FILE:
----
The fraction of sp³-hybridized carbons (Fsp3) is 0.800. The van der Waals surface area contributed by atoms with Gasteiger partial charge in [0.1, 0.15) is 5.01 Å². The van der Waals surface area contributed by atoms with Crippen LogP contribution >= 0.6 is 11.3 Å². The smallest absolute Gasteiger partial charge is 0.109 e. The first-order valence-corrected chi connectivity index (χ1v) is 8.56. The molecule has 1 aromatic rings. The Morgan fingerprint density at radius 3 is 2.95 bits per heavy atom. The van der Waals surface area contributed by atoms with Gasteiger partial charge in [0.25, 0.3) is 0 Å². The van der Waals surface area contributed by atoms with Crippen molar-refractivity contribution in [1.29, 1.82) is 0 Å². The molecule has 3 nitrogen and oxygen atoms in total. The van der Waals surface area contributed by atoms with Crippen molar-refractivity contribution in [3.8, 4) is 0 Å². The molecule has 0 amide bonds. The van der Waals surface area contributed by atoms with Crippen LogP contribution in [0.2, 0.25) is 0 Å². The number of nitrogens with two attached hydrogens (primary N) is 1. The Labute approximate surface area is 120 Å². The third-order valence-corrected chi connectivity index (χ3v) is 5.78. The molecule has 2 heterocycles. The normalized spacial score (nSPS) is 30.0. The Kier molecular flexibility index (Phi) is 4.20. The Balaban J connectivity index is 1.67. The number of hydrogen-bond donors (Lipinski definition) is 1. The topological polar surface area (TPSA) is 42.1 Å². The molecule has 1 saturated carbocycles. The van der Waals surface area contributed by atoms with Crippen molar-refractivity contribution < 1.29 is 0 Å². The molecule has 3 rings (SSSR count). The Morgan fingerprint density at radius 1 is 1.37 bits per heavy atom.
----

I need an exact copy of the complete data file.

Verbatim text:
The fraction of sp³-hybridized carbons (Fsp3) is 0.800. The van der Waals surface area contributed by atoms with Gasteiger partial charge in [0.1, 0.15) is 5.01 Å². The van der Waals surface area contributed by atoms with Crippen LogP contribution >= 0.6 is 11.3 Å². The smallest absolute Gasteiger partial charge is 0.109 e. The first-order valence-corrected chi connectivity index (χ1v) is 8.56. The molecule has 1 aromatic rings. The Morgan fingerprint density at radius 3 is 2.95 bits per heavy atom. The van der Waals surface area contributed by atoms with Gasteiger partial charge in [0.25, 0.3) is 0 Å². The van der Waals surface area contributed by atoms with Crippen molar-refractivity contribution in [1.29, 1.82) is 0 Å². The molecule has 3 nitrogen and oxygen atoms in total. The van der Waals surface area contributed by atoms with Crippen molar-refractivity contribution in [3.8, 4) is 0 Å². The molecule has 0 amide bonds. The van der Waals surface area contributed by atoms with Crippen LogP contribution in [0.2, 0.25) is 0 Å². The number of nitrogens with two attached hydrogens (primary N) is 1. The Labute approximate surface area is 120 Å². The third-order valence-corrected chi connectivity index (χ3v) is 5.78. The molecule has 2 heterocycles. The normalized spacial score (nSPS) is 30.0. The Kier molecular flexibility index (Phi) is 4.20. The Balaban J connectivity index is 1.67. The number of hydrogen-bond donors (Lipinski definition) is 1. The topological polar surface area (TPSA) is 42.1 Å². The molecule has 1 saturated carbocycles. The van der Waals surface area contributed by atoms with Crippen molar-refractivity contribution < 1.29 is 0 Å². The molecule has 3 rings (SSSR count). The Morgan fingerprint density at radius 1 is 1.37 bits per heavy atom.